Normally Susan would never follow a stranger down a dark alley but a life without flat whites seemed hardly worth living. She kept close behind the woman who confidently strode to a metal door and knocked rapidly. The door opened into a pitch black room. The woman charged in and Susan followed without hesitation. The door slammed and Susan felt many hands grabbing her and forcing her into a chair. She screamed as her arms were tied down. Finally, after she was securely bound to the chair, a dim light came on. The mysterious woman stood in front of her alongside a black-clad old man who looked angry and puzzled.
“Asking for flat whites, were you?” he barked.
“This wasn’t supposed to happen,” the woman interjected. “You were all supposed to forget.”
“Please, please! What is going on?” Susan cried.
“We are a very powerful faction of concerned citizens known as CDAC,” he stated angrily. “It stands for ‘Committee for the De-Australianization of American Coffee’. Overnight, we have wiped the concept of Australian coffee from the collective consciousness of all New Yorkers. Somehow, you were unaffected.”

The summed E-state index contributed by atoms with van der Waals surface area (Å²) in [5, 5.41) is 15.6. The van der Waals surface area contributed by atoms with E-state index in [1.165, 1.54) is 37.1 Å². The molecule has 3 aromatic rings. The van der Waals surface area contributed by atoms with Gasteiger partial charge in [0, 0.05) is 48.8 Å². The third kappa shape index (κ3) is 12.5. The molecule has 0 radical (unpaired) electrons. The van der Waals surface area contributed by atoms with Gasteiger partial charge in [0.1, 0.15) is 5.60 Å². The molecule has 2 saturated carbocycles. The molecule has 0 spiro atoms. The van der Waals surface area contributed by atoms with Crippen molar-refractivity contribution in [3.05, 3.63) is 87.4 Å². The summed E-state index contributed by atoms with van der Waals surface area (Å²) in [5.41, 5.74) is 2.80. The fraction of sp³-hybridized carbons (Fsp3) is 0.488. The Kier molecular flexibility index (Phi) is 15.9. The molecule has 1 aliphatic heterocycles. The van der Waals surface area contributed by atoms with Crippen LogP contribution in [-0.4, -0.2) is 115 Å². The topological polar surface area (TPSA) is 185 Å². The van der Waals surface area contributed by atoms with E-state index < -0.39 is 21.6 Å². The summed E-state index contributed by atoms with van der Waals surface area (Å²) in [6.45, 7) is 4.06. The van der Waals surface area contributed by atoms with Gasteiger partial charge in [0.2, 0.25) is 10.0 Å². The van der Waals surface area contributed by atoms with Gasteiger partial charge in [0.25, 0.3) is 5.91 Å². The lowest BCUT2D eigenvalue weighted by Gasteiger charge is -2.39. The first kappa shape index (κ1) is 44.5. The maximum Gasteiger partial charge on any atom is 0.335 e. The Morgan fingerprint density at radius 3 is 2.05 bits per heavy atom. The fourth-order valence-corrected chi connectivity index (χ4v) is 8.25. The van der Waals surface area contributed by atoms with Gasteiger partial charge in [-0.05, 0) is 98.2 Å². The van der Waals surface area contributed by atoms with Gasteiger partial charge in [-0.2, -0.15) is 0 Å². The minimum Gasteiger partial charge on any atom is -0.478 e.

“But… but espresso beverages don’t even originate in America!!” Susan replied, bewildered.
“Beside the point!” he yelled with one finger in the air. “Australians with their culture of perfectly good coffee should have kept to themselves. You can’t expect New York baristas to keep track of all these silly drinks! New Yorkers must be allowed to discover coffee on their own terms, through americanos and macchiatos prepared by their own disaffected youth!”
All color drained from Susan’s face. This was a capable group indeed and their grand scheme had not worked on her. She was a danger to all they had worked to accomplish.
“Are you going to kill me?” she whimpered.
“Of course not,” the mysterious woman said as she rolled her eyes. “We’ll let you go.”
Susan had been holding her breath and she finally allowed herself to exhale as a few tears ran down her cheeks.
“After you’ve had a cappuccino,” the old man added.